MELODEON MAKING IN EAST POULTNEY, VERMONT
by John M. Runge
In 1856 the town of East Poultney contained one of the largest companies exclusively producing melodeons outside of New York or Boston. The original firm of Ross & West was established in the spring of 1849 by Paul M. Ross (1800-1870) and Elijah West in a brick building formerly used as a blacksmith’s shop. At first they produced only the casework and bellows, having purchased the reed and keyboard actions from Carhart & Needham of New York. They were successful and soon orders outpaced production.
In 1851 Chester Brown entered the partnership, resulting in a change of the firm name to Ross, West, and Brown. His specialty was varnishing and polishing the case to achieve the “piano finish.” The growing business added several workmen but still had the need of a financial mastermind.
This need was met in 1852 when Joseph Morse (1792-1876) and his son, Joseph Harris Morse (1819-1856), joined the firm. Chester Brown left the company and the name changed again to Ross, Morse, and Co. (the name soon changed to Ross & Morse). This partnership flourished to the extent that a second floor was added to the brick shop and J.H. Morse enlarged his mill at the river. In the brick building, the first floor was used for assembly and tuning, while the second floor was used for varnishing and polishing the cases. The entire second floor of the mill at the river was used for building cases and other parts.
More men were added to the work force, and new houses were built for their families. Agents sold the instruments as fast as they were produced. So successful were they that the firm considered new, larger buildings equipped with modern machinery and a dry kiln. More space was needed to produce the variety of models which ranged in compass from four to six octaves. The simplest cases were plain black walnut while the more elaborate ones were large piano styles veneered in rosewood.
The company was at the height of its prosperity and had plans for immense expansion in the future. This was not to be, for on a cold January morning in 1856, the unforeseen happened. The water wheel that provided power for the mill had frozen solid to the surrounding rock. J.H. Morse and some helpers went into the wheel pit, first blocking the wheel so that it wouldn’t move. Morse stood on one of the buckets, chopping away ice, as the others went inside the wheel to do the same. After a few blows, the ice loosened and the weight of the water and ice in the buckets caused the blocking to give way and the wheel to turn. Morse fell and was crushed between the wheel and the rock. With his death, the hopes of the company for continued growth collapsed.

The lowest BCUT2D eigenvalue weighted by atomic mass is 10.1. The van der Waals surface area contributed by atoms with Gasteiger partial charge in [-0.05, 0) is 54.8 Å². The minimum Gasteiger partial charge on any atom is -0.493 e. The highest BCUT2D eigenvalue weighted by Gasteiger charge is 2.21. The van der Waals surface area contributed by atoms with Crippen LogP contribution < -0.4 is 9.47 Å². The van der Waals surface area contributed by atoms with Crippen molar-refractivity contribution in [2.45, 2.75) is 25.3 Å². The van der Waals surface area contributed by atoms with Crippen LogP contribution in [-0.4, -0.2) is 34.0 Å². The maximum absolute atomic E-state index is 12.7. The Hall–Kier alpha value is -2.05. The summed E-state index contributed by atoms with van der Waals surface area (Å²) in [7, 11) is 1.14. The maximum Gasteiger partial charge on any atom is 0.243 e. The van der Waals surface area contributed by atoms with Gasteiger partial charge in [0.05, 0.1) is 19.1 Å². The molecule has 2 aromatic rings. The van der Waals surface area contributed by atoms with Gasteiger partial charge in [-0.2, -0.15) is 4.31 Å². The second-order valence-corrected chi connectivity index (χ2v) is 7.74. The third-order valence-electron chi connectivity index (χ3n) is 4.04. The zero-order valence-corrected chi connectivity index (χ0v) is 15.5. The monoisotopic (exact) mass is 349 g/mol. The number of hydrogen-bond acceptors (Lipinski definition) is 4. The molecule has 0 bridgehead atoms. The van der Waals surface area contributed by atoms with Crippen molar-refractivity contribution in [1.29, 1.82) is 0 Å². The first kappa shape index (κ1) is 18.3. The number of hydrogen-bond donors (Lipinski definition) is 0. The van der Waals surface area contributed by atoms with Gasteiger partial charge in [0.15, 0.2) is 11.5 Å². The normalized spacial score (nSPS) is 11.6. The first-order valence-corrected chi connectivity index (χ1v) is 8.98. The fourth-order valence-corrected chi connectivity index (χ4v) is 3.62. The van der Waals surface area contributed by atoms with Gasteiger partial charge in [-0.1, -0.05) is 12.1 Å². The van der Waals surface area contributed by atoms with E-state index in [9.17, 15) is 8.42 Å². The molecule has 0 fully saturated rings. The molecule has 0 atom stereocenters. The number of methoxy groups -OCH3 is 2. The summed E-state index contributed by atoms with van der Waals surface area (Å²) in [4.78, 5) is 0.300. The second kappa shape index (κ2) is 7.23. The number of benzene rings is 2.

The other two partners, Paul Ross and Joseph Morse, were elderly men who didn’t have the drive to maintain the operation of the company. It was decided to work off stock on hand. They made new cases from time to time, buying what material was necessary to complete the work in progress. Workers were laid off quickly as possible when the company wound down, finally closing in 1864, eight years after the death of J.H. Morse.
A businessman named L.F. Kellogg manufactured melodeons in the brick building until 1875. Some instruments exist with the name of Ross & Kellogg, indicating that a partnership existed until the death of Paul Ross in 1870.
Two former employees established a short-lived organ making enterprise in 1865. E.N. Merriam (1830-1908), who began as a tuner and voicer for Ross & West, and A.B. Ripley (1832-1900), who began building actions in 1854 with Ross & Morse, formed a partnership under the name of E.N. Merriam & Co. Their product, which they called the “Union Organ,” was produced for about four years. E.N. Merriam later went to work as a tuner for Estey.
Most of the existing instruments vary musically only in keyboard compass, but in the casework there is a good bit of variety. One instrument bearing the name of Ross & Kellogg is unusual in that it is built on an enclosed base containing a short pedal clavier. No records of serial numbers or production figures have been found, but the following list of names and dates of melodeon makers in East Poultney will help in establishing the age of the instrument.
Ross and West 1849-1851
Ross, West, and Brown 1851- 1851
Ross, West, and Morse 1852
Ross, Morse, and Co. 1852 – l854
Ross & Morse 1854 – 1864
Ross & Kellogg 1864 – 1875
E.M. Merriam & Co. 1865 – 1869
The brick factory still stands and is being used as a museum by the Poultney Historical Society.
(The author expressed thanks to the late Charles Parker, former curator of the Poultney Historical Society, who provided most of the material from which this was written.)